The point is that the only way to learn about high-energy particle physics is to spend billions of dollars. At least, that’s the only way we know of to get the detailed information that really gives us clues about the next level; astrophysics and tabletop experiments can teach you something, but they’ll never find the Higgs boson(s), for example. If you decided to spend only half as much as the ILC would cost on building an accelerator, you wouldn’t learn half as much — you would learn nothing. That’s just the price of playing the game. Whereas, if you were funding a thousand smaller experiments and cut half of them, you might expect to get half the results.

      And, regardless of the relative level of interestingness of particle physics compared to other fields, a lot of people think it is interesting in its own right. If we want to learn this stuff, we need to spend the money; whether or not it’s worth the money is an interesting question worth debating. (I think it is!)

    • http://www.math.columbia.edu/~woit/wordpress Peter Woit

      John,
      Given my training in advanced mathematics, I see a problem with your calculation.

      The ILC total looks to me more like $10 billion ($1.3 billion for people), or, $1.4 billon/year for the seven years it is supposed to take to construct the thing. If one (optimistically…) can get other countries to pay half, the US half is more or less the same as the current total US HEP budget. So, in principle, all you have to do is shut down all the rest of the HEP program… More realistically, you don’t need to double the HEP budget (funding everything going on now + ILC), but you do need some sizable increase if you want to fund the ILC + some reasonable amount of other HEP research.

    • Matt

      JoAnne, I am curious whether any other accelerator techniques have been considered for the ILC beyond those four listed. A bunch of fascinating work has been done with plasma wake fields over short distances. Is the study of this phenomenon and its associated technology still too much in its infancy to be considered a viable option for the ILC?

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    • http://blogs.discovermagazine.com/cosmicvariance JoAnne

      Matt: There is indeed some very exciting research going on in advanced accelerator technology. Stuff like plasma wakefields as you mentioned and my favorite, plasma afterburners. These technologies are not yet ready for primetime and it will be awhile before there are. But this research is absolutely critical to the future of particle physics and in my opinion it should be better funded.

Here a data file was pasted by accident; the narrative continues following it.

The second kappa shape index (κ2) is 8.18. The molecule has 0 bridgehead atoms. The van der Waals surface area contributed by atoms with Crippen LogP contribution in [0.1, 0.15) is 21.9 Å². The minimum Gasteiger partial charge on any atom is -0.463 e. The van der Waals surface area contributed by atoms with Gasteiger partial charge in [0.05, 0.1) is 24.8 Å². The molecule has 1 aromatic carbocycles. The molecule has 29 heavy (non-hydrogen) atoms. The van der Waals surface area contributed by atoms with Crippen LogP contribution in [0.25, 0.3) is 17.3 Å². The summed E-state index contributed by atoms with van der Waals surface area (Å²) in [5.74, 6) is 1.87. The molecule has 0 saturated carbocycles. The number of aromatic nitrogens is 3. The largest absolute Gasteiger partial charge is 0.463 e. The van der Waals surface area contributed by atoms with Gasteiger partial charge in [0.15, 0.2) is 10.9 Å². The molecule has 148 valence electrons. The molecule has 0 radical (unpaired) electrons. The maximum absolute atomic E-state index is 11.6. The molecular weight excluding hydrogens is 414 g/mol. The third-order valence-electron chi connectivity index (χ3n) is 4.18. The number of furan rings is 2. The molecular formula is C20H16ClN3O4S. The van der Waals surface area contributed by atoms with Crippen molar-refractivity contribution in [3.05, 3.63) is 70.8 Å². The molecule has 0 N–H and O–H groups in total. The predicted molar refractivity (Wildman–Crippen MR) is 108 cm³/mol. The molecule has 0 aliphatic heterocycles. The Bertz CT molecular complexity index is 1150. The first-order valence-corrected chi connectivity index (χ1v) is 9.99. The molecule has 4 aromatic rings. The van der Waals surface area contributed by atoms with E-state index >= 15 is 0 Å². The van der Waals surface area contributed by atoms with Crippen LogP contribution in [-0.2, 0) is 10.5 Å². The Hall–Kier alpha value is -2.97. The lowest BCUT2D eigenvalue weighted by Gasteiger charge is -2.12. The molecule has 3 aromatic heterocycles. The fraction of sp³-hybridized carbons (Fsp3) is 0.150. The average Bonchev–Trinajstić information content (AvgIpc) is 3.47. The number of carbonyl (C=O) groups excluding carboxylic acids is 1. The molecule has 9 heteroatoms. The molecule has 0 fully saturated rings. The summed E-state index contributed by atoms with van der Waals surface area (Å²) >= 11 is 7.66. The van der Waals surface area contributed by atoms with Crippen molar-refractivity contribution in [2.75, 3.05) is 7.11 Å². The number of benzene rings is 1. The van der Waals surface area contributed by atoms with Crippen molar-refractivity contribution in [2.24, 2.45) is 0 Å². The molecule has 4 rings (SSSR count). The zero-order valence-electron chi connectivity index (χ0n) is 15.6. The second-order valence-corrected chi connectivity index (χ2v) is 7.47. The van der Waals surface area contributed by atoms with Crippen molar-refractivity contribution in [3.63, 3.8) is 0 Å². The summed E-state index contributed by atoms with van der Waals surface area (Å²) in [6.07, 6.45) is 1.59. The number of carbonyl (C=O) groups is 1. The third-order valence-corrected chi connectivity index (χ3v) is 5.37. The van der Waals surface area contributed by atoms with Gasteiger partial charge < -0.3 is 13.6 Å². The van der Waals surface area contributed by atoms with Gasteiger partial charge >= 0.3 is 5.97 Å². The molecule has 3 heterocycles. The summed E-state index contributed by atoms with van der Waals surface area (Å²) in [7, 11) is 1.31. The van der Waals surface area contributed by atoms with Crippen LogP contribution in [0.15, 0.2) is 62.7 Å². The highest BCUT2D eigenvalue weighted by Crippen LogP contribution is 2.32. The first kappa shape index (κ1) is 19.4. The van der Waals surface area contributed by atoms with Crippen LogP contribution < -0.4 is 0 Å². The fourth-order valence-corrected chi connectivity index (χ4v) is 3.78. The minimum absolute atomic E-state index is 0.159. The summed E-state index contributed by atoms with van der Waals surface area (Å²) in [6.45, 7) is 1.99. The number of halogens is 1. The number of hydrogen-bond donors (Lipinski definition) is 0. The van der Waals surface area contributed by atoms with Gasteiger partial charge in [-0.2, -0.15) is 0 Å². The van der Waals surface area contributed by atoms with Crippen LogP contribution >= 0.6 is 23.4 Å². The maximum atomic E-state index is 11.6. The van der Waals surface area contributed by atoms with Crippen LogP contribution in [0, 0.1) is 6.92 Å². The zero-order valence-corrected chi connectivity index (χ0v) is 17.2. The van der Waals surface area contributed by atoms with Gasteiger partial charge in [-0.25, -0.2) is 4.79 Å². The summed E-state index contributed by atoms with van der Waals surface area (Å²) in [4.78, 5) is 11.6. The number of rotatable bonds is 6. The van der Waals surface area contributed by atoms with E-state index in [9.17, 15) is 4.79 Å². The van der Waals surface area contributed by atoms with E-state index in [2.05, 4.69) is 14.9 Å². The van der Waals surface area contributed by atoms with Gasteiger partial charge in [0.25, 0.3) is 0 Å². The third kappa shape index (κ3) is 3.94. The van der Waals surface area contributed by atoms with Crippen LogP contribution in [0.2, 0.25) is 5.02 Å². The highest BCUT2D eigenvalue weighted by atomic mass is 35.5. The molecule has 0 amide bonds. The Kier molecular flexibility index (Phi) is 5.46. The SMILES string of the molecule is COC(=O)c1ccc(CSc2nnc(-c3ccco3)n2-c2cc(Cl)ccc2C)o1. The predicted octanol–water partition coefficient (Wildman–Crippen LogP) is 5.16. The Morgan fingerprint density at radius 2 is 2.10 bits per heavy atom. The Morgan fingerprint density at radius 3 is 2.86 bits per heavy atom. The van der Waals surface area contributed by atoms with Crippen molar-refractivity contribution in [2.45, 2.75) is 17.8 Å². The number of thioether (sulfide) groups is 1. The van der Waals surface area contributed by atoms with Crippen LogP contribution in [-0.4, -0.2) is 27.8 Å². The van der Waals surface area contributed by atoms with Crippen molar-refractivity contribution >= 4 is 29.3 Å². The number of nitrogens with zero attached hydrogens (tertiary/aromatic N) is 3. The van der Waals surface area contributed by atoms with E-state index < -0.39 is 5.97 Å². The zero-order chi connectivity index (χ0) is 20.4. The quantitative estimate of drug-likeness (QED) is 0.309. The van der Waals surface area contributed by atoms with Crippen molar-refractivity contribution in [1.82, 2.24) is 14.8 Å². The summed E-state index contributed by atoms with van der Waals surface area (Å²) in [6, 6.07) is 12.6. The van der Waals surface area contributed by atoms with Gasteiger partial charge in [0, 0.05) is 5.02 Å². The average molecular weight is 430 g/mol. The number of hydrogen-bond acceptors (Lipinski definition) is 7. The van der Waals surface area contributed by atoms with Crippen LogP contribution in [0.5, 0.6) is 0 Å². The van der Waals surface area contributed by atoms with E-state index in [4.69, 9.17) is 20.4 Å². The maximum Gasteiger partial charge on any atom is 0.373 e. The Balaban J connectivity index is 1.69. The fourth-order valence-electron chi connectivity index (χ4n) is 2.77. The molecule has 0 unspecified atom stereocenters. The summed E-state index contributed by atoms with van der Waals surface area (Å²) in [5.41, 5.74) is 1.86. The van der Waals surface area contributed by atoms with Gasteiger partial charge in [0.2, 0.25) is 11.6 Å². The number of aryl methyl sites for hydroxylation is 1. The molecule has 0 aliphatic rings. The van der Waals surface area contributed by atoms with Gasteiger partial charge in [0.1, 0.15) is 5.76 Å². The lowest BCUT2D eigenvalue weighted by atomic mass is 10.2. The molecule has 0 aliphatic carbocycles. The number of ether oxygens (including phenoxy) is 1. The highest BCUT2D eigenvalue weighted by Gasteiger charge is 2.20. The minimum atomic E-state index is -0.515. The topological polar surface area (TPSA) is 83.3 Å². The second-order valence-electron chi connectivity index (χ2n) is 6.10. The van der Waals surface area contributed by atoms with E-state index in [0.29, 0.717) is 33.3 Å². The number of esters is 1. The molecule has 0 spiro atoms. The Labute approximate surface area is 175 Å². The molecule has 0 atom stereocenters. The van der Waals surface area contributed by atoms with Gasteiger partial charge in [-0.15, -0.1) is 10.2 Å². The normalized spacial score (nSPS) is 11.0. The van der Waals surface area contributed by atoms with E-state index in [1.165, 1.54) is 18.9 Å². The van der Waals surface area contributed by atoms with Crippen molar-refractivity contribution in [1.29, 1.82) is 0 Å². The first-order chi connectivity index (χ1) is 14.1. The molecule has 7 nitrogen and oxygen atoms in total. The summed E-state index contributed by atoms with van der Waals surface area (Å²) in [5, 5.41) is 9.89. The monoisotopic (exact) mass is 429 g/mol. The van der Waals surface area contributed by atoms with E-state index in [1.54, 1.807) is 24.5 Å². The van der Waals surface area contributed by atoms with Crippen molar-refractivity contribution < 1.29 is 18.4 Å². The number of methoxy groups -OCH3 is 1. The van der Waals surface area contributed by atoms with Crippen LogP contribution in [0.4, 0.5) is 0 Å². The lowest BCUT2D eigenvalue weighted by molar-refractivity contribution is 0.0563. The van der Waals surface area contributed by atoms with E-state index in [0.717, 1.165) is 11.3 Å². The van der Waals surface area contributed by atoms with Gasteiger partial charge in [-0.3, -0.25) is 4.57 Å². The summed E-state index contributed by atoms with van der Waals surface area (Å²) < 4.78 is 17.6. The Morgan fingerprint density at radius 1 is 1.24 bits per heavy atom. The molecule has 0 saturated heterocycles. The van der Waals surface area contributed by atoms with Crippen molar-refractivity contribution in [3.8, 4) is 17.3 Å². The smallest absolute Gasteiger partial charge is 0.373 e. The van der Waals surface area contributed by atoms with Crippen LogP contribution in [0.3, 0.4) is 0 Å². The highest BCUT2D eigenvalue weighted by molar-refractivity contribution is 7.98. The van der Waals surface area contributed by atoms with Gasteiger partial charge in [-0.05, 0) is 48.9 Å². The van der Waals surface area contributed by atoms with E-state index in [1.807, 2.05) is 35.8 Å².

Jeff: The reason that the bang for the buck argument doesn’t work is that science funding is not a zero-sum game. If some fancy new accelerator project doesn’t get funded, the monies do not transfer to other areas of science. Instead, they transfer out of science and science as a whole is the loser. We learned this lesson with the cancellation of the SuperCollider.

    • http://blogs.discovermagazine.com/cosmicvariance/john John

      OOPS! I did count an extra zero there, didn’t I…sorry!

      Well, that’s a lot better, isn’t it?

    • Robert Musil

      What indications of support and/or interest have been made so far on behalf of any government that might be expected to fund or host the ILC? A very interesting comment posted on Peter Woit’s blog indicates some interest has been expressed in Japan.

      Tony Smith asks above: “Whatever happened to the days of Benjamin Franklin (or was it Faraday?) when people could reply to demands for proof of usefulness of new stuff by saying: What use is a newborn baby?”

      Perhaps those days were numbered when the public realized that newborn babies don’t cost well over $10 Billion each? Just asking.

    • http://www.valdostamuseum.org/hamsmith/ Tony Smith